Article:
Sunday, 28 May 2017

Plotting V Pantsing

In my last post, I talked about task management. I think it is very important to know what it is that you want to achieve in the time you set aside for writing. A lot of writers have a habit of procrastinating. I think a lot of this is not knowing what to do next, or what needs to be done to achieve a goal.

I thought I was a pantser - someone who heads into a project with minimal planning, and so I rarely knew what I needed to get done. I have since discovered that whilst I like the creativity that comes from writing a story without knowing the full details, that is where I fall down. I stop, not knowing where I am going. So I have decided to become a plotter.

It makes sense, to have a road map of where the story is going to end up. And it solves the issue of poor endings, something which I have personally struggled with. Plotting and planning is where creativity is set free, and mistakes are less costly in terms of time.

Previously I would have thought that planning was a waste of my writing time. In my opinion, I could only say I am writing if I am increasing a word count. But I have read that many successful authors spend weeks, if not months planning a story. I am reading 'The Crime Writer's Guide to Police Practice and Procedure'. When I bought it, I thought I would dip in and out as and when I needed. But I soon learned that I needed a more in depth knowledge on the subject, so committed to reading it fully before I do the plotting of the novel. Reading the book is research. And as a result, I have plenty of ideas, not just for the current project, but for others. My story will be much better in terms of substance and plot because I have decided to work out the details before hand. And now, I still see myself as writing, even if the word count is not increasing. If I am working towards the goal of getting the story written, it is worth it.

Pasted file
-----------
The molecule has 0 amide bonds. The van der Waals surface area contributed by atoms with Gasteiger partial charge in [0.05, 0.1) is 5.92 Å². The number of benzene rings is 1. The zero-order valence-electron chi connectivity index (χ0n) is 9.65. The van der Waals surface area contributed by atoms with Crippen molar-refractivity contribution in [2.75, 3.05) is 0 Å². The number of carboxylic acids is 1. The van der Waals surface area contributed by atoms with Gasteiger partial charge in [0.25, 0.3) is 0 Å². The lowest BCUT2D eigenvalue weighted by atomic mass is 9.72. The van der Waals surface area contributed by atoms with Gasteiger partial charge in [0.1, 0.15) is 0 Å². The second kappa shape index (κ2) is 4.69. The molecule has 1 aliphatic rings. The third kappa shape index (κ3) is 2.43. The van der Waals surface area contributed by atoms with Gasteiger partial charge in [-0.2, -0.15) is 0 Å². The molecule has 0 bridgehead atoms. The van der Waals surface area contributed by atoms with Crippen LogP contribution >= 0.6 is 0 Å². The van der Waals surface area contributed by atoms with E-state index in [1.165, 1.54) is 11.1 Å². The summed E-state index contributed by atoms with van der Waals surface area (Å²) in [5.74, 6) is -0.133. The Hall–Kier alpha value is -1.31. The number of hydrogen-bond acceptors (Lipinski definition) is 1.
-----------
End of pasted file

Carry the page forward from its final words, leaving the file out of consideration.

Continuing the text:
Are you a plotter or a pantser? And does it work for you?


  1. I'm a panster, I tried to be a planner a few years ago, it was very hard and I couldn't get along with it. Now I mostly pants my way along with a little bit of planning.
    As for reading/researching, I also accept this is valuable.

    1. I used to be a pantser similar to you. In fact, I am thinking of doing a blog post on combining the two! I am much preferring the planning bit first though.

  2. I'll be interested to see how planning works for you, Ingrid! I've always been a total panster but have now and then thought about having at least an outline of some kind. Not sure it would work for me but one novel I'm working on certainly benefits from having a more structured story line - at least regarding the time scale of the story. Might rethink some of my (too many) works in progress.

    1. I thought I was a pantser too! But one of the things I often do is abandon a story half way through as I am tackling it from the wrong POV or writing the wrong story, or something better could have happened. I then hate the editing process as it is a complete rewrite. I am enjoying the process so far, and I am sure I will blog about it more in the future. Time will tell!


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